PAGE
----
On the morning of February 1st 2019 mainland Portugal was beginning to feel the effects of the depression "Helena". The day broke with showers and moderate SW wind. I decided to go to Peniche, one of my local patches, to take a look at seabird movement and check the gulls. To my pleasant surprise there was a Glaucous gull (Larus hyperboreus) resting among a group of Lesser black-backed gulls (Larus fuscus) and Yellow-legged Gulls (Larus michahellis), at the mouth of the Saint Domingos river.
Although I have observed this species several times in the past, particularly during the winter influx of 2013/2014, I had never observed this plumage. The bird, at first sight (and light conditions), had an adult appearance with a gray mantle and light iris, but with an immature bill. The bird was kind and allowed me to spend some time studying and photographing the plumage details.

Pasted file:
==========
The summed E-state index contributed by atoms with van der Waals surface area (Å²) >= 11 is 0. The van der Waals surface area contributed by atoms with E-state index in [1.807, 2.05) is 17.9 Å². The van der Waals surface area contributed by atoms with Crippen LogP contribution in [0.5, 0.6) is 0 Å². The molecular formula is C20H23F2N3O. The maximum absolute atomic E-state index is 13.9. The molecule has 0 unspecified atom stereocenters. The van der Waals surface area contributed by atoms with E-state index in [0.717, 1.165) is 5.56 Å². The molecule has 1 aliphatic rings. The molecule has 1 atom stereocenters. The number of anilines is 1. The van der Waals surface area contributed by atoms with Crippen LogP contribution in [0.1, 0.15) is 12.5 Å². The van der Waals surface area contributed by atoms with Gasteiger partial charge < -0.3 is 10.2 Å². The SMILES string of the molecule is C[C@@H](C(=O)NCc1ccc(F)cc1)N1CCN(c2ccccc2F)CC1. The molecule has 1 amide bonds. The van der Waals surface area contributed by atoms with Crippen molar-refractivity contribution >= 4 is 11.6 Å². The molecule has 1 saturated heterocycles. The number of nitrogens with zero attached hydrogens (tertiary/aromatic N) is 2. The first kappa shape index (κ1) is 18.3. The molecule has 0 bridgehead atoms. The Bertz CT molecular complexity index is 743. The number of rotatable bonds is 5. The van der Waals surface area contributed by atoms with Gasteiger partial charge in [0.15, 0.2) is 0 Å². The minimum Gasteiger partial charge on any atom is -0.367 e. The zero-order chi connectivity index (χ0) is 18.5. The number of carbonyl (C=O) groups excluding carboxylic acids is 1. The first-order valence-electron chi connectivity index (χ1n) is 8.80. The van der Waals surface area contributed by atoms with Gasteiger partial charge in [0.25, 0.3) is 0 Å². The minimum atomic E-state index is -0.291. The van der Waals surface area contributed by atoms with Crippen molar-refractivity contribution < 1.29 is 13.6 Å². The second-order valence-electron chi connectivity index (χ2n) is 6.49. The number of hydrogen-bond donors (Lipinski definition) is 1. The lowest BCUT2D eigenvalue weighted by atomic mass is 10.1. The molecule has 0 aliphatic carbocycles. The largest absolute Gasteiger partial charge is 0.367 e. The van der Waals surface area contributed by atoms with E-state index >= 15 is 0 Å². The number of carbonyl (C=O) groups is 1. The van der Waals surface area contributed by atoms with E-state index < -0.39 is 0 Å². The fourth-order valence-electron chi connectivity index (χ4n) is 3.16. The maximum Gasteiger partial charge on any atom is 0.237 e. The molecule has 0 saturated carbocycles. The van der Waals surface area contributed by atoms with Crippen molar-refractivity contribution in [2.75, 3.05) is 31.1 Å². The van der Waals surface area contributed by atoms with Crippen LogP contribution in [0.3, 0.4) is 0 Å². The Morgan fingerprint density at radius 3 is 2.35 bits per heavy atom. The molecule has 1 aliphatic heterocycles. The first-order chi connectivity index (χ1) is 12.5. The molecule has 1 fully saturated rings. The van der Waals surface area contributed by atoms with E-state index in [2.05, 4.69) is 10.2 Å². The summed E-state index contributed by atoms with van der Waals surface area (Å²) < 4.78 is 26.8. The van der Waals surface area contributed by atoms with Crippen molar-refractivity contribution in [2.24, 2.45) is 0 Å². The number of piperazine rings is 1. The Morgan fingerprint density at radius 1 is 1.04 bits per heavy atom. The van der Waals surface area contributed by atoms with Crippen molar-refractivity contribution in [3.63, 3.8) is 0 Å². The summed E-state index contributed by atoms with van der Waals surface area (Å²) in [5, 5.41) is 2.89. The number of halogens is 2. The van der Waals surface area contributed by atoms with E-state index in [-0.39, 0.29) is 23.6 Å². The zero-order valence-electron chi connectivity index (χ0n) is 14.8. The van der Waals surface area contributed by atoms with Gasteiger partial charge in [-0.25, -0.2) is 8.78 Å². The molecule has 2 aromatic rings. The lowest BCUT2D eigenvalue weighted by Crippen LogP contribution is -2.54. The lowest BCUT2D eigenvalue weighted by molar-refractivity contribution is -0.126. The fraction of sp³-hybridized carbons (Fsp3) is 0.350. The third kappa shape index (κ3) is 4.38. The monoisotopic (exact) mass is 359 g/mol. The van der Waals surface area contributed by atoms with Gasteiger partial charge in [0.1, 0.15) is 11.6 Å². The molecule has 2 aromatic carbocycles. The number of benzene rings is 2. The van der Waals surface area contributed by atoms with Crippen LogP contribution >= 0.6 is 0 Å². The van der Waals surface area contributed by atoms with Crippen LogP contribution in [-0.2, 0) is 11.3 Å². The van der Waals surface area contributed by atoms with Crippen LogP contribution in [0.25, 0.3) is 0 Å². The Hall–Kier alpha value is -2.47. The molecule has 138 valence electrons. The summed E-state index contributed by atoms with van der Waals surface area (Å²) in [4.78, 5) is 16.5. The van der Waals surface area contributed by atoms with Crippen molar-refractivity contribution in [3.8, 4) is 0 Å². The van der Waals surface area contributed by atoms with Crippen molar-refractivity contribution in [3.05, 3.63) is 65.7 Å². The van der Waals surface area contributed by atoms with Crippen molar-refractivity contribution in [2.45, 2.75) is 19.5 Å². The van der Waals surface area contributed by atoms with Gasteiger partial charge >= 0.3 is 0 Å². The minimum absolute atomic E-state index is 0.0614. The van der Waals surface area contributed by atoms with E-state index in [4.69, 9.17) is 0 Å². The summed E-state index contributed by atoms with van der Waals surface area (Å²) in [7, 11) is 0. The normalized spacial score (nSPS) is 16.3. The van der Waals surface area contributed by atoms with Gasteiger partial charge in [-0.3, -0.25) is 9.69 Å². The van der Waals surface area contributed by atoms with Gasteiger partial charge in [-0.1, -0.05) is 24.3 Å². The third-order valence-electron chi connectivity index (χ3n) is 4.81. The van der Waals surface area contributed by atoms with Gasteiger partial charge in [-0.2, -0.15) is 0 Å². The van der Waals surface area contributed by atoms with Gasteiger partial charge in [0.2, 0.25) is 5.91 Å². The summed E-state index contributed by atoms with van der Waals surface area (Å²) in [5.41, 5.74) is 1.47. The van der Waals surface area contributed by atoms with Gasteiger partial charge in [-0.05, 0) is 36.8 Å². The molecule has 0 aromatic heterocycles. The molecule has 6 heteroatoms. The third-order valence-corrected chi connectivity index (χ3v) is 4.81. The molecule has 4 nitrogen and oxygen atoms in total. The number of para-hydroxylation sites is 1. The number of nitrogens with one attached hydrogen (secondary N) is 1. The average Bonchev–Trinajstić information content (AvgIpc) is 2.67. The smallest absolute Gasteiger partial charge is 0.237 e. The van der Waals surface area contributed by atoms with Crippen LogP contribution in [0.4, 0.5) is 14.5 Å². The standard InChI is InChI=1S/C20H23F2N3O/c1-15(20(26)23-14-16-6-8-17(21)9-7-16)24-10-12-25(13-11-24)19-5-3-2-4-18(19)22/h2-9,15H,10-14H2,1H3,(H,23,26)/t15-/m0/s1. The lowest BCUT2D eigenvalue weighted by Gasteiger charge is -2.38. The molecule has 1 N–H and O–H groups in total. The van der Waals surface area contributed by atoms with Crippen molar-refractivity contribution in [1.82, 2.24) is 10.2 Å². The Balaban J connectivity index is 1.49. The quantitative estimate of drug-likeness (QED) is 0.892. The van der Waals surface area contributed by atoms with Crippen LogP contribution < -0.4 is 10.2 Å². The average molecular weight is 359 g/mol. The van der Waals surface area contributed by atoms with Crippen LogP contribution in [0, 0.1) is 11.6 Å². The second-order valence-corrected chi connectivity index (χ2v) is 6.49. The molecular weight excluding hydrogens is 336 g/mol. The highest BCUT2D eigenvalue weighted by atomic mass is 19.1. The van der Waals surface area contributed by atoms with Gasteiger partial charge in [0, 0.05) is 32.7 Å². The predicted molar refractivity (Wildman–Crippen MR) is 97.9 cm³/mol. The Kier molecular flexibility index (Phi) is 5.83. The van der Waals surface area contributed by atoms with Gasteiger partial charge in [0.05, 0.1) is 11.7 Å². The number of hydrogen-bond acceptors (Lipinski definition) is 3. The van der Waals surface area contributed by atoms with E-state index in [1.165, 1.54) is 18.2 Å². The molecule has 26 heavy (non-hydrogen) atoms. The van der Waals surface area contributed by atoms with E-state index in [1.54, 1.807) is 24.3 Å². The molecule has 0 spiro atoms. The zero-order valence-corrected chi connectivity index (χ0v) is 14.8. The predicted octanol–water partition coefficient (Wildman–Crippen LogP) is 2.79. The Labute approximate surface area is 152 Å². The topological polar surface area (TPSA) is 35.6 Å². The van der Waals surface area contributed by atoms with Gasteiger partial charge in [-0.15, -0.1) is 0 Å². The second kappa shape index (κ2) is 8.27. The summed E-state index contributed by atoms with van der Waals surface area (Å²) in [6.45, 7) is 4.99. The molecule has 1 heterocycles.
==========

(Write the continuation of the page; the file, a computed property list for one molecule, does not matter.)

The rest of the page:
The bird had a pale pink yellow bill, with a dark, relatively well-marked, subterminal stripe. The tip was ivory. The legs were pink, more intense than the beak. The iris was pale olive and had a dark pre-ocular mark. Note the pale brown infusions on the side of the chest, extending to the nape.
The third left tail feather (R3) presented a slight brown infusion along the shaft.
The coloration of the primaries begins to approach the adult pattern, however, it presents with a less obvious division between the white of the feather tip and the interior.
A good portion of the innermost greater and median coverts, as well as the tertials, were white.
In flight we can observe the marbled pattern formed by the contrast between the white and buffish coverts and the gray.
The underwing coverts presented creamy tones in the median and lesser coverts, forming a slight brownish bar, which contrasted with the white axillaries.